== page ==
Mauritius is an island nation with a population of 1.26 million people. The country's GDP is among the highest of African nations, and Mauritius also has a well-functioning democracy. Mauritius was considered a lost case in the 1960s, so far away from everywhere else. Its land area of only 2,040 square kilometers understates the country抯 importance to the Indian Ocean region as it controls a vast maritime zone, claiming an Exclusive Economic Zone (EEZ) of approximately 2.3 million square kilometers, one of the largest in the world.
Mauritius does not have a standing army. All military, police, and security functions are carried out by 10,100 active-duty personnel under the command of the Commissioner of Police. The 8,000-member National Police is responsible for domestic law enforcement. The 1,200-member Special Mobile Force (SMF) and the 750-member National Coast Guard are the only two paramilitary units in Mauritius. Both units are composed of police officers on lengthy rotations to those services.
The SMF is organized as a ground infantry unit and engages extensively in civic works projects. The Coast Guard, led by a detailee from the Indian Navy, has four patrol craft for search-and-rescue missions and surveillance of territorial waters, and about 40 small craft for coastal surveillance and search and rescue. The Coast Guard is also equipped with three aircraft (two Dornier and one Defender aircraft). A 90-member police helicopter squadron assists in search-and-rescue operations. There also is a special supporting unit of 387 members trained in riot control.
Military advisers from the United Kingdom and India work with the SMF, the Coast Guard, and the Police Helicopter Unit, and Mauritian police officers are trained in the United Kingdom, India, and France. The United States provides training to Mauritian security officers in such fields as counterterrorism methods, forensics, seamanship, and maritime law enforcement. In May 2010, the U.S. donated three Safeboat Harbor Patrol boats with an estimated value of $1.1 million to the Government of Mauritius.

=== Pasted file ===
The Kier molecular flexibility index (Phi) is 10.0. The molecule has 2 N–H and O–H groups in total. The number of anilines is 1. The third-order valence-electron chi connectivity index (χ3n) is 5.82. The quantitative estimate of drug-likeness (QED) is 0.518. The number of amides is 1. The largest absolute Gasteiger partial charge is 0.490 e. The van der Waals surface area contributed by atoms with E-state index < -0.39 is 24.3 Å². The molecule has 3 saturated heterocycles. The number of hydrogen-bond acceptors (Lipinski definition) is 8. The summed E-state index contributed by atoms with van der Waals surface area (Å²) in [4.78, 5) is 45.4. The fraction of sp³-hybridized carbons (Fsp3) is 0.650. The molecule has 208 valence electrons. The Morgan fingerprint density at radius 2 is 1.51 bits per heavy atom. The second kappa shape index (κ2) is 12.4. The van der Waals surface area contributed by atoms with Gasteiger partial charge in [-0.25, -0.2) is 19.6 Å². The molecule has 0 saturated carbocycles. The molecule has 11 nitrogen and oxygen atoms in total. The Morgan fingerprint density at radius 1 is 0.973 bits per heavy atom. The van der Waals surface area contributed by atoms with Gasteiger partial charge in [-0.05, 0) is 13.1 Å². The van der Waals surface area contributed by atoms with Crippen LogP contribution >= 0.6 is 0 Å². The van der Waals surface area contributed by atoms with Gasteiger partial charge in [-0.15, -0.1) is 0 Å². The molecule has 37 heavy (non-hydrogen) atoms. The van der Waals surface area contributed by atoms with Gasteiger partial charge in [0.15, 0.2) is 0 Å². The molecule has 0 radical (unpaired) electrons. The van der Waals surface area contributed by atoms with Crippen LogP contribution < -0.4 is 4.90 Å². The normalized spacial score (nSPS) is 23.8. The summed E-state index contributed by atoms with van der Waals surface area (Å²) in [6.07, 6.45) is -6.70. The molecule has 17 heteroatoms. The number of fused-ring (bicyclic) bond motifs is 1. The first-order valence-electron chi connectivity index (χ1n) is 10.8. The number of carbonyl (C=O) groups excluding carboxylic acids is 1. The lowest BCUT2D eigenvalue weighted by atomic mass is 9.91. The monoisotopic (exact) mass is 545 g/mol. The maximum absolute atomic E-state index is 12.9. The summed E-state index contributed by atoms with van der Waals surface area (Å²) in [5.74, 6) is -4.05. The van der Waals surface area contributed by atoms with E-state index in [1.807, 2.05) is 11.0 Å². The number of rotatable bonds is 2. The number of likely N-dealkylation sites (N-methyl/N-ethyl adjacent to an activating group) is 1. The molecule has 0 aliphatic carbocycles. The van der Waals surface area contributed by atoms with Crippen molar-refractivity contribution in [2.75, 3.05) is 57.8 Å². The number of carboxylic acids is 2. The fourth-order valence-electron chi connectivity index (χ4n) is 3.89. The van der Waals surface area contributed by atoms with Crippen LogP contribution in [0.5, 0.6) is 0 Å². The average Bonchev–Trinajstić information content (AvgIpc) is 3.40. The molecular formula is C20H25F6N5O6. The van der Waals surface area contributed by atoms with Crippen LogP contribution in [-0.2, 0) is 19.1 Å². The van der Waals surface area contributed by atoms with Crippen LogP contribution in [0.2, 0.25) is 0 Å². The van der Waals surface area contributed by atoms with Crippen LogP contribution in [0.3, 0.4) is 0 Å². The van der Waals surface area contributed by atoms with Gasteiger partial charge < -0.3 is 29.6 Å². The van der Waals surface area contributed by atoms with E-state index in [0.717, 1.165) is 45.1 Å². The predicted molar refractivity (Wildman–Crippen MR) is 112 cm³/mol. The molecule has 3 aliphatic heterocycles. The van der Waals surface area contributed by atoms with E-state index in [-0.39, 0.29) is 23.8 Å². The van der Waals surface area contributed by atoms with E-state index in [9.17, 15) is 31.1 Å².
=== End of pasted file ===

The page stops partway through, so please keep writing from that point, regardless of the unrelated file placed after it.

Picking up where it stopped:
The police force is headed by a police commissioner, who has authority over all police and other security forces, including the Coast Guard and Special Mobile Forces (a paramilitary unit that shares responsibility with police for internal security). The police commissioner reports directly to the prime minister. Police corruption and the abuse of detainees and suspects were a problem.
Mauritius has a long tradition of political and social stability. Civil unrest and political violence are uncommon. Inter-ethnic tensions, however, led to four days of rioting in February 1999, following the death in police custody of a popular singer from the "Creole" (African) Mauritian community. Governments since then have sought to calm ethnic tensions and stress national unity. Free and fair elections are held every five years with the last general elections held in December 2014, which took place without incident. In January 2017, the former Prime Minister stepped down and his son, whom he had appointed Minister of Finance, replaced him as Prime Minister in accordance with the constitution.
Mauritius' history is reflected in its ethnic mix and its languages. Although English remains the official language of government and education, French is much more widely used today, especially by the media. Creole (a French-based patois) is the lingua franca. Several Asian languages are also spoken. Mauritius is a generally harmonious multicultural society despite occasional ethnic tension.
Mauritius enjoys a stable and relatively sound economy. But with the decline of its traditional textile and sugar industries, the Government is pushing for diversification of the economy into areas such as IT, business outsourcing (call centres) and seafood. It also aims to maximise the potential in its tourism sector. The 2008 global economic downturn had a non-negligible impact on the main economic sectors (e.g. 10% decrease in tourism revenue) but the situation remained under control. Few job losses had been registered and the Government has produced a stimulus package to keep companies in need afloat.
There are occasional tensions between unlicensed street vendors and police, particularly around the end of the year. Indigenous inhabitants ("Chagossians") from the British Indian Ocean Territory (BIOT) islands that include Diego Garcia periodically conduct demonstrations against the Mauritian government and the British High Commission. Demonstrations and protests are normally peaceful and require police approval.
Most crime is non-violent, but weapons have been used in some burglaries. Although uncommon, there have been some instances of sexual assault on tourists. Prostitution and drug activities are prevalent in downtown Port Louis after dark, particularly in 揅ompany Gardens?public park. Pirates have in the past carried out attacks in coastal waters surrounding the outer islands and farther out at sea.
The standard of driving varies and there are frequent accidents. Be particularly careful when driving after dark as pedestrians and unlit motorcyclists are serious hazards. Most roads are narrow and uneven, lack guardrails, and are bordered by deep ditches. Night driving is hazardous, particularly on country roads, due to: inadequate street lighting; vehicles without headlights; drivers using high beams; excessive speeding; streets crowded with pedestrians, stray dogs, and motorcycles weaving in and out of traffic; and cyclists riding without lights.
Stonefish stings are rare but can be fatal.
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